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Bureau of Reclamation Historic Dams and Water Projects
Managing Water in the West
Northern California’s Shasta Dam is a keystone of the Bureau of Reclamation’s huge Central Valley Project, which involves 35 of California's counties and two major watersheds: those of the Sacramento River on the north and the San Joaquin River on the south. Together, these watersheds extend for nearly 500 miles, feeding the heart of California’s long, flat Central Valley, one of the most fertile and productive garden spots in the world. Grown here are more than 250 varieties of crops, including the almonds, artichokes, avocados and wine grapes that make California famous for more than movie stars.
Shasta Dam, dwarfed only by Hoover and Grand Coulee dams when it was completed on the Sacramento River in 1945, is breathtaking not only for its great size, but for its majestic setting in the southern range of the Cascades. The 602 foot-high, concrete, curved gravity dam holds back an immense blue reservoir, Lake Shasta, which boasts a 365-mile shoreline nestled amid evergreen hills and the snow-covered volcanic peak of Mount Shasta.
Shasta not only stores water to irrigate valley farms to the south, but it protects them from floods and the intrusion of saline ocean water that flows in from San Francisco Bay. The dam also provides water for towns and industries and furnishes hydroelectric power. Shasta is only one of 20 dams and reservoirs on Reclamation’s Central Valley Project, but it has been a key component from the beginning.
The project did not begin with the Federal Government, but with the State of California, which long recognized the benefits to be had by connecting the thirsty Central Valley with the state’s water-rich mountains. Stretching 400 miles from north to south, the valley’s precipitation fluctuates significantly. While the southern end below Bakersfield receives an average of only five inches of rain a year, the northern area around Redding gets more than 30. Then again, because most of the rain and snow falls from December through April, the Central Valley is subject to flooding in the spring or prolonged droughts. One drought was so severe in 1863-64 that it devastated California’s cattle industry, which was once prominent in the region’s history.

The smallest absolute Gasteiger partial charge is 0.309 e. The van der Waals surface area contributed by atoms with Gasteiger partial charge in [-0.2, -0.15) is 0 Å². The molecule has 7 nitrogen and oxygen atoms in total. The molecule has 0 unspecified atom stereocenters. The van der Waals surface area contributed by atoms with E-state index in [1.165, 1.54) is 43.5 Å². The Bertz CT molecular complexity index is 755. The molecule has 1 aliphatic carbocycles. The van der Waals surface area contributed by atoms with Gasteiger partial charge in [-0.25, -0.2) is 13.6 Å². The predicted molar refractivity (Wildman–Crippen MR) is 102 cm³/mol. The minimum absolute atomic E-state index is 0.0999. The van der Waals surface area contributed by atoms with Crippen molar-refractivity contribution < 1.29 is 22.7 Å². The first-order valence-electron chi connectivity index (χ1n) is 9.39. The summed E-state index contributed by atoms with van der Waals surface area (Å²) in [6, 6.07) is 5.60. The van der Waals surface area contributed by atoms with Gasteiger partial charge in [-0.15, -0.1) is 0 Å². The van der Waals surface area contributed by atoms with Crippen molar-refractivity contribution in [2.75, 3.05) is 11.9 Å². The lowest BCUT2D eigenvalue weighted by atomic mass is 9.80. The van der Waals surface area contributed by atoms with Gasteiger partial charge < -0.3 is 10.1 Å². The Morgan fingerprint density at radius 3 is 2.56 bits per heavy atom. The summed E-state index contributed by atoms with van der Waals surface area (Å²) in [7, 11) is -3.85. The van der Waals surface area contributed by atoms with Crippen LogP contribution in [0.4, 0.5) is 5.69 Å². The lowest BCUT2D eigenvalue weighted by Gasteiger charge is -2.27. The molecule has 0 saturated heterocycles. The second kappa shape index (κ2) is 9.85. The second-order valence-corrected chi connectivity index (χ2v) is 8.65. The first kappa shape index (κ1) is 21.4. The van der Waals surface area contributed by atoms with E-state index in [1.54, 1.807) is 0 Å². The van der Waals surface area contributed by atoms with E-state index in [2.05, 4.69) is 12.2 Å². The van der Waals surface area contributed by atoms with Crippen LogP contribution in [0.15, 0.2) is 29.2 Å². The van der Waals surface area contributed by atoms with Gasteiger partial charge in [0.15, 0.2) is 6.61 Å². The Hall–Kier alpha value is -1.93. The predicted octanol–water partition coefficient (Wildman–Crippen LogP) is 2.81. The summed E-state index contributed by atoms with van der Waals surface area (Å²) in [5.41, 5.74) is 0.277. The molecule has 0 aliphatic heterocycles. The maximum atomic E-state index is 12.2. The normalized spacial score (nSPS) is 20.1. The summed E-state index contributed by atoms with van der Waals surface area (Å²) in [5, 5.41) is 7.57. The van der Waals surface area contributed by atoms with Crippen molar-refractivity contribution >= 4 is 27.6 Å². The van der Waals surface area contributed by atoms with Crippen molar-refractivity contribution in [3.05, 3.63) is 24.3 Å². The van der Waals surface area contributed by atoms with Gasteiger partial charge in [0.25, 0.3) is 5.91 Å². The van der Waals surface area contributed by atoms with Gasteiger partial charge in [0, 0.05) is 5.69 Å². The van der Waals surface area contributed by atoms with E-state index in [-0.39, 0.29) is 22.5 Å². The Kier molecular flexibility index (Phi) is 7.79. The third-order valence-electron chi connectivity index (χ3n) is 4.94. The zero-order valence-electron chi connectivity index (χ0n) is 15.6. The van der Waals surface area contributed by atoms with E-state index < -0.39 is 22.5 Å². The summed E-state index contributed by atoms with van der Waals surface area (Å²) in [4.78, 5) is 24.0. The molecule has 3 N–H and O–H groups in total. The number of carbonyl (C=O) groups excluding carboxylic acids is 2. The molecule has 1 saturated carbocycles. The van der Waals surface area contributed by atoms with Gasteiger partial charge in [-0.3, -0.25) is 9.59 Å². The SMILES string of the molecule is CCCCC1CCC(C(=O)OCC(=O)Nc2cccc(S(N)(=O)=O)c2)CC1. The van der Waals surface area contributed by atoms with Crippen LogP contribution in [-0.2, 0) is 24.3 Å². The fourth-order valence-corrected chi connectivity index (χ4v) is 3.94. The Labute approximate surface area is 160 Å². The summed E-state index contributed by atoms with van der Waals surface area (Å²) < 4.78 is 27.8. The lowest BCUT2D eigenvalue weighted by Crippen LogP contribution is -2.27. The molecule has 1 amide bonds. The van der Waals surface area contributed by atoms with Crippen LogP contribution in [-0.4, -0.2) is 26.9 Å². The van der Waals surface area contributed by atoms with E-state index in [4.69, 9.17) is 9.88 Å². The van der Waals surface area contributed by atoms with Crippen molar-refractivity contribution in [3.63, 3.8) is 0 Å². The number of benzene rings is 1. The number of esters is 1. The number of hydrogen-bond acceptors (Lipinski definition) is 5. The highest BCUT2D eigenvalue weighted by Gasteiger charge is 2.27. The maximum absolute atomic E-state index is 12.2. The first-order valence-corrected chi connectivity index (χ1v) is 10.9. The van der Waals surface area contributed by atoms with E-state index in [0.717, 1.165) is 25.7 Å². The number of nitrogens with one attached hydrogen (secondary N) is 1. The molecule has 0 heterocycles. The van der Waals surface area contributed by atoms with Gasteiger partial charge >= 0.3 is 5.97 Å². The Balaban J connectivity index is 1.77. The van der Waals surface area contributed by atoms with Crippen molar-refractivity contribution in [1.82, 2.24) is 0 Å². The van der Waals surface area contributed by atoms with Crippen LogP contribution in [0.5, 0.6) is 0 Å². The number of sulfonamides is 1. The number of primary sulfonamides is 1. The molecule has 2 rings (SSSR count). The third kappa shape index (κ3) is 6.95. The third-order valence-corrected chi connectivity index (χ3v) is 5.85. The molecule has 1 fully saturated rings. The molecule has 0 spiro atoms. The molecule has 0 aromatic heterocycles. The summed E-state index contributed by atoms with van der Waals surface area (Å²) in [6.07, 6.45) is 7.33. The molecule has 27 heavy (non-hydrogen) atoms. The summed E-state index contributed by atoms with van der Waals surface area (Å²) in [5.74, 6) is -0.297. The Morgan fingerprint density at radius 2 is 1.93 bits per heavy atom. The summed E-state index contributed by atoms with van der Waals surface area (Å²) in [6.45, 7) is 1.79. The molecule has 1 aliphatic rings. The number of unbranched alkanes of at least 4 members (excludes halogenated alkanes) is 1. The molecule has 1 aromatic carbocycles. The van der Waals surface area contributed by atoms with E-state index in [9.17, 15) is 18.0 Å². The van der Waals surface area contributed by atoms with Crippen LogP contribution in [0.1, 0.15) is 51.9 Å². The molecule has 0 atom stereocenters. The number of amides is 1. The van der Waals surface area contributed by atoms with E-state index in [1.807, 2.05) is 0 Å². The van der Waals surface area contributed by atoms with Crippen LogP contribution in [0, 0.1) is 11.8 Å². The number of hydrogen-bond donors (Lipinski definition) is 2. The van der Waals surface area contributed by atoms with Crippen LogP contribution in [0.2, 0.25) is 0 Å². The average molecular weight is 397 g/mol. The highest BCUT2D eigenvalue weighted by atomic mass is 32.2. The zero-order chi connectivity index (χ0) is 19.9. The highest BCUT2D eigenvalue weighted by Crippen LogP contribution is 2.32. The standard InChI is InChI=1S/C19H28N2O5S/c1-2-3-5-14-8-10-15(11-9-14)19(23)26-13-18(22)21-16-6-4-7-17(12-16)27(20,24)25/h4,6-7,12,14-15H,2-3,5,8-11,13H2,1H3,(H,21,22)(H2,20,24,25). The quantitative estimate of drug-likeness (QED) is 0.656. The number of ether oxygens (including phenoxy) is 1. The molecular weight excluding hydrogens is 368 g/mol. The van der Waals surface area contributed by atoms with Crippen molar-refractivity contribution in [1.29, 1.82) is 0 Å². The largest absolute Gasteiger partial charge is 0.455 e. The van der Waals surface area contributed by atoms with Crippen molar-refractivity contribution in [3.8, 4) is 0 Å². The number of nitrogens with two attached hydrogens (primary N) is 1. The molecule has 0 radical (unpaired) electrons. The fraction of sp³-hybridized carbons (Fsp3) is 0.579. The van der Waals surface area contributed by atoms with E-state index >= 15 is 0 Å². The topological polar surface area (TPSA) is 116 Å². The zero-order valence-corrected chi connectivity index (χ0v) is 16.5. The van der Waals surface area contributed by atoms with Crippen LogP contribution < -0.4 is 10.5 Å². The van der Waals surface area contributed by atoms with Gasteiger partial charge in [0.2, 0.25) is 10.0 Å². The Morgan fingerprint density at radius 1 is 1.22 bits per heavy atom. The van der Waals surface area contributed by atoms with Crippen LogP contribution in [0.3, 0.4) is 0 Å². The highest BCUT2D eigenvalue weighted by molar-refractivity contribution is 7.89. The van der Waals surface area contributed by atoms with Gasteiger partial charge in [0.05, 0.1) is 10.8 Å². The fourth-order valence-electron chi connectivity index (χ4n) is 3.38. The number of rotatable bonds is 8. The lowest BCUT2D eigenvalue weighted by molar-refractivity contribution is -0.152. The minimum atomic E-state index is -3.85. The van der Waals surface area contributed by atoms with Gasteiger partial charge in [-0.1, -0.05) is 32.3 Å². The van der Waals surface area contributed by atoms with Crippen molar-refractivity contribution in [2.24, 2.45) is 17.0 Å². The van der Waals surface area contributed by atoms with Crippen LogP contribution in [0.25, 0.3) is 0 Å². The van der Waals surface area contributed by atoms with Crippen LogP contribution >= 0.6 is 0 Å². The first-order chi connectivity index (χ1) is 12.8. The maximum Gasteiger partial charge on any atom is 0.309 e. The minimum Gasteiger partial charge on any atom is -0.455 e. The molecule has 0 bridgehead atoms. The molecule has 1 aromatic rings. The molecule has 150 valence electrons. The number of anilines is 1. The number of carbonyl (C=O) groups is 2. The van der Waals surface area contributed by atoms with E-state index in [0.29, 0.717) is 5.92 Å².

Development of irrigation in the valley began on a large scale in the 1850s, following the discovery of gold that brought hundreds of thousands of people from around the world to California’s mining regions. Until then, the area around today’s Shasta Dam was largely unpopulated by people of European descent. Among the Indian groups that called the region home for thousands of years were the Hupa, Achumawi, Achomawi and the Shasta, whose huge territory extended north into present-day Oregon. This is a land of many rivers and streams--the Trinity, Pit, McCloud and California’s biggest river of all, the Sacramento, which rises in the Klamath Mountains and flows 400 miles south into the Sacramento-San Joaquin Delta, some 80 miles east of San Francisco. Many waterways converge in the delta, including California’s second largest river, the San Joaquin, which enters the delta from the south. Together, the Sacramento and San Joaquin flow into the Suisun Bay, then west into San Francisco Bay and out the Golden Gate to the Pacific Ocean.
Tapping these primary rivers and their many tributaries for irrigation began in earnest in the 1850s when private interests built canals to serve areas near the rivers. Local projects undertaken by communities, irrigation districts and public utilities followed. Efforts at a comprehensive plan for the Central Valley began in 1873 with a report by U. S. Army Corps of Engineers, followed by many other studies. In 1919, a plan was submitted to the governor of California, which spurred statewide interest and led to the first of a series of state appropriations to investigate ways to conserve, control, store and distribute the valley’s water. In 1931, California’s Division of Water Resources submitted what was known as the State Water Plan to the state legislature, which passed the California Central Valley Project Act in 1933 in the midst of the Great Depression. California voters approved the project, but when the bonds needed to finance construction proved impossible to sell, California looked to the Federal Government for help.